It is the 17th of July 2020. Welcome to the Christian History Almanac brought to you by 1517 at 1517.org, I'm Dan van Voorhis.

The year was 1887.

It was the year of Queen Victoria's Golden Jubilee. The grandest of 19th-century monarchs was feted by over 50 monarchs from around the world. But it may have been the arrival of an American cowboy that excited her the most.

The former trapper, actor, and Buffalo hunter "Buffalo" Bill Cody had brought his show to England this year. The show proved to be massively popular with the British. The wild west extravaganza included "97 American Indians, plus 180 horses, 18 buffalo, ten elks, ten mules, 5 Texas steers, and the old Deadwood stagecoach." After hearing of a show to a packed house of almost 30,000 people, the queen invited the entire cast to perform at Windsor Castle for a crowd of just over 20. The Queen recorded in her diary that it was one of her favorite events of the Jubilee year.

In 1887, Sir Arthur Conan Doyle published his first story introducing Sherlock Holmes and his flatmate Dr. John Watson. The book was "A Study in Scarlet." The next few decades would see three more Holmes novels and over 50 short stories.

In America, 1887 saw the birth of the Tesla Electric Company. The one-time assistant to Thomas Edison filed for seven patents this year, one of them being for an electrical system of alternating currents. Edison's system of direct currents would thus compete with Tesla's system of alternating currents. While Edison would attempt to smear the AC in favor of his DC, both systems of AC and DC are used today.

In 1887, American painter Georgia O'Keefe was born, as was Chico Marx, the oldest of the Marx Brothers. Joining them was sculptor Marcel Duchamp and the Big Train, the Washington Senator's Walter Johnson. As these figures came into the world, a few famous characters left in 1887. They included gunfighter and gambler Doc Holliday, Lutheran theologian C.F.W Walther, and Congregationalist pastor Henry Ward Beecher.

And it was on this the 17th of July, in 1887, that Sunday School teacher turned Social reformer Dorothea Dix died. Dorothea was born in 1802 in Maine, and according to her biographers, her mother was self-absorbed, and her father, a Methodist lay preacher, was a drunk. Dorothea did not have a happy early life, being moved from place to place, assisting her father in the production and dissemination of religious tracts. She ran away from home at 12. And while still in her teens, she started a private school in Worcester. Here she began to develop the pedagogical methods for which she would become known. Despite bouts of sickness for which she had to convalesce, her writing and teaching began to garner attention.

In 1841, she met with a ministerial student who was frustrated with his ministry for women at the East Cambridge jail. Dorothea volunteered to teach Sunday school at the jail, and this would begin her long career of fighting for reforms within prisons and mental institutions. She was able to lobby for a bill that would grant over 12 million acres of federal land for newer institutions for the destitute and disabled. This bill passed both houses of Congress and was favored by president Millard Fillmore. However, before Fillmore could sign the bill, he was out of the office, and Franklin Pierce, destined to be amongst the five worst American presidents, vetoed the bill. Dorothea would go on to serve as the Superintendent of Nurses for the Union during the Civil War before returning to the cause of those with mental health disabilities.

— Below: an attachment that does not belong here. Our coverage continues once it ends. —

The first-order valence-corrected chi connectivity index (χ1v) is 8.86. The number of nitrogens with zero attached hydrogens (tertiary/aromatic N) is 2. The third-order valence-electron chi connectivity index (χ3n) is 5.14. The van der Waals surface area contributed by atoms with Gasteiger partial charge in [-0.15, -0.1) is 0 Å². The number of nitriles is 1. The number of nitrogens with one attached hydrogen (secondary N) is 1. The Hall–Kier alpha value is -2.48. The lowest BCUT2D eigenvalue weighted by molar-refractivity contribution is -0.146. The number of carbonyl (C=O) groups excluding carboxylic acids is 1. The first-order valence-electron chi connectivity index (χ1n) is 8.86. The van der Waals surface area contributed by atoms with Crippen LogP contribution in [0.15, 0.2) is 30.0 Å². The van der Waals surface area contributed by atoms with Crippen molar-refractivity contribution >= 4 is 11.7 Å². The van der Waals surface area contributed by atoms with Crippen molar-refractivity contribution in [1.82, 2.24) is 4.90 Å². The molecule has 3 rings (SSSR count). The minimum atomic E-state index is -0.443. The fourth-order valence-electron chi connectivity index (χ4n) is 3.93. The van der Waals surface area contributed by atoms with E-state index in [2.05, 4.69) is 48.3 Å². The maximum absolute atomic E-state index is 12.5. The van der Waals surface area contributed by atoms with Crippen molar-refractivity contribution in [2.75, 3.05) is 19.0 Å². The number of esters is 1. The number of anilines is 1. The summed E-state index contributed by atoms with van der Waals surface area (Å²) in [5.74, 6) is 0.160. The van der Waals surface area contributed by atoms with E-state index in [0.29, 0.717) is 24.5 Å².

Dorothea Dix spent most of her time in Unitarian churches. It is important to note that this meant something different than it might today. "Unitarian" became more of a watchword for generally progressive theology. Rejection of the doctrine of the Trinity was not central to them as much as was latitude in doctrinal matters. Driven away from the strict Methodist tradition by her father, she found refuge in the church of famed Unitarian William Ellery Channing, who became something of a father figure to her. She remained critical of many of the tracts she was given to read, and her letters reflect a decidedly Evangelical tone and theology.

Unable to secure the requite funds for her institutions, she fell into depression and retired to one of her hospitals in Trenton, New Jersey, where she died on this day, the 17th of July, in 1887. Born in 1802, reformer Dorothea Dix was 85 years old.

The reading for today comes from the end of John Donne's "Annunciation." This is Gabriel's word to Mary. The final couplet is one of the best in the English language.

Ere by the spheres time was created thou
Wast in His mind, who is thy Son, and Brother;
Whom thou conceivest, conceived; yea, thou art now
Thy Maker's maker, and thy father's mother,
Thou hast light in dark, and shutt'st in little room
Immensity, cloister'd in thy dear womb.

That was from John Donne's "Annunciation"

This has been the Christian History Almanac for the 17th of July 2020 brought to you by 1517 at 1517.org. The show is produced by Christopher "thunderstruck" Gillespie. The show is written and read by Dan van Voorhis. You can catch us here every day. and remember that the rumors of grace, forgiveness, and the redemption of all things are true…. Everything is going to be ok.